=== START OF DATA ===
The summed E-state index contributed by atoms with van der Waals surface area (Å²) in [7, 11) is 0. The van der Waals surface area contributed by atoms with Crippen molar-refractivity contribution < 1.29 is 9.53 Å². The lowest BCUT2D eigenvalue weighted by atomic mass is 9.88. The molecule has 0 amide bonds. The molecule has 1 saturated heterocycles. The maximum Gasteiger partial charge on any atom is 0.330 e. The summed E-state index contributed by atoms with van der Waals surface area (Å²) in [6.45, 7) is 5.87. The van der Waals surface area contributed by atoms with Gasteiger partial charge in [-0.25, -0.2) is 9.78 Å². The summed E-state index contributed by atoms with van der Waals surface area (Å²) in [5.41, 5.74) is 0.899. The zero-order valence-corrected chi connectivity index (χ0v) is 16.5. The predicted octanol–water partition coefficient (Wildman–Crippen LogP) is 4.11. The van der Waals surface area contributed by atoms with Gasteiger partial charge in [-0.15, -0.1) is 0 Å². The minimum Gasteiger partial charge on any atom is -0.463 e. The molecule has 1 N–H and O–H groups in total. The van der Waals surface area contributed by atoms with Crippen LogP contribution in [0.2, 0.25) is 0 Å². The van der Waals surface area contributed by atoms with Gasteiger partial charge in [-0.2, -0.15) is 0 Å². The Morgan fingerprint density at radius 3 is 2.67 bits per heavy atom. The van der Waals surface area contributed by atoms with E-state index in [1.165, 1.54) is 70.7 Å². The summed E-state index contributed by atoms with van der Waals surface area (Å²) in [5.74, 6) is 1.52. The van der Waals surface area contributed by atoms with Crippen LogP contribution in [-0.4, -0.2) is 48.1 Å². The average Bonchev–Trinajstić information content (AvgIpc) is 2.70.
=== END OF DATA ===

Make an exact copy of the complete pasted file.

The summed E-state index contributed by atoms with van der Waals surface area (Å²) in [7, 11) is 0. The van der Waals surface area contributed by atoms with Crippen molar-refractivity contribution < 1.29 is 9.53 Å². The lowest BCUT2D eigenvalue weighted by atomic mass is 9.88. The molecule has 0 amide bonds. The molecule has 1 saturated heterocycles. The maximum Gasteiger partial charge on any atom is 0.330 e. The summed E-state index contributed by atoms with van der Waals surface area (Å²) in [6.45, 7) is 5.87. The van der Waals surface area contributed by atoms with Gasteiger partial charge in [-0.25, -0.2) is 9.78 Å². The summed E-state index contributed by atoms with van der Waals surface area (Å²) in [5.41, 5.74) is 0.899. The zero-order valence-corrected chi connectivity index (χ0v) is 16.5. The predicted octanol–water partition coefficient (Wildman–Crippen LogP) is 4.11. The van der Waals surface area contributed by atoms with Gasteiger partial charge in [-0.15, -0.1) is 0 Å². The minimum Gasteiger partial charge on any atom is -0.463 e. The molecule has 1 N–H and O–H groups in total. The van der Waals surface area contributed by atoms with Crippen LogP contribution in [0.2, 0.25) is 0 Å². The van der Waals surface area contributed by atoms with Gasteiger partial charge in [-0.2, -0.15) is 0 Å². The Morgan fingerprint density at radius 3 is 2.67 bits per heavy atom. The van der Waals surface area contributed by atoms with E-state index in [1.165, 1.54) is 70.7 Å². The summed E-state index contributed by atoms with van der Waals surface area (Å²) in [5.74, 6) is 1.52. The van der Waals surface area contributed by atoms with Crippen LogP contribution in [-0.4, -0.2) is 48.1 Å². The average Bonchev–Trinajstić information content (AvgIpc) is 2.70.